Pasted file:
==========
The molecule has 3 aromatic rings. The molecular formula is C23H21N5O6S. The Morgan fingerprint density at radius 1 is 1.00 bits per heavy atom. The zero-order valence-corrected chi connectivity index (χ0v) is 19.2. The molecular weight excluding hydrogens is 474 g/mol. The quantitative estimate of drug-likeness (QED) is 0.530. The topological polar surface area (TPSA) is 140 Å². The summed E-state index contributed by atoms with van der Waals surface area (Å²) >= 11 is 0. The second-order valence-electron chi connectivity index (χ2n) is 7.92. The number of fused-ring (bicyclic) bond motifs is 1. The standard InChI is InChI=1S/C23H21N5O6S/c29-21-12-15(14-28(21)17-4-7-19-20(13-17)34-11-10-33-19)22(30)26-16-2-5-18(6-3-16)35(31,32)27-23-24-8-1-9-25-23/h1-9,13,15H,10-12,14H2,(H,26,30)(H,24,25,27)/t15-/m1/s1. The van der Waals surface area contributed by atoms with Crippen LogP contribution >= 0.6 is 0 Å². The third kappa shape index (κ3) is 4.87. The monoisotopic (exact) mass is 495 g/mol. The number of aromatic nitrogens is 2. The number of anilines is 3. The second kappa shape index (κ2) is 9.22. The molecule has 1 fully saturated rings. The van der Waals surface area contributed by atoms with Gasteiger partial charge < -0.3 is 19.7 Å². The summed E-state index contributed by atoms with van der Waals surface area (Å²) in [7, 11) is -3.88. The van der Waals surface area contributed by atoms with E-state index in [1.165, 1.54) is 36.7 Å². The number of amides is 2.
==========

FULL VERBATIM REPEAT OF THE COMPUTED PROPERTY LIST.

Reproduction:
The molecule has 3 aromatic rings. The molecular formula is C23H21N5O6S. The Morgan fingerprint density at radius 1 is 1.00 bits per heavy atom. The zero-order valence-corrected chi connectivity index (χ0v) is 19.2. The molecular weight excluding hydrogens is 474 g/mol. The quantitative estimate of drug-likeness (QED) is 0.530. The topological polar surface area (TPSA) is 140 Å². The summed E-state index contributed by atoms with van der Waals surface area (Å²) >= 11 is 0. The second-order valence-electron chi connectivity index (χ2n) is 7.92. The number of fused-ring (bicyclic) bond motifs is 1. The standard InChI is InChI=1S/C23H21N5O6S/c29-21-12-15(14-28(21)17-4-7-19-20(13-17)34-11-10-33-19)22(30)26-16-2-5-18(6-3-16)35(31,32)27-23-24-8-1-9-25-23/h1-9,13,15H,10-12,14H2,(H,26,30)(H,24,25,27)/t15-/m1/s1. The van der Waals surface area contributed by atoms with Crippen LogP contribution >= 0.6 is 0 Å². The third kappa shape index (κ3) is 4.87. The monoisotopic (exact) mass is 495 g/mol. The number of aromatic nitrogens is 2. The number of anilines is 3. The second kappa shape index (κ2) is 9.22. The molecule has 1 fully saturated rings. The van der Waals surface area contributed by atoms with Gasteiger partial charge < -0.3 is 19.7 Å². The summed E-state index contributed by atoms with van der Waals surface area (Å²) in [7, 11) is -3.88. The van der Waals surface area contributed by atoms with E-state index in [1.165, 1.54) is 36.7 Å². The number of amides is 2.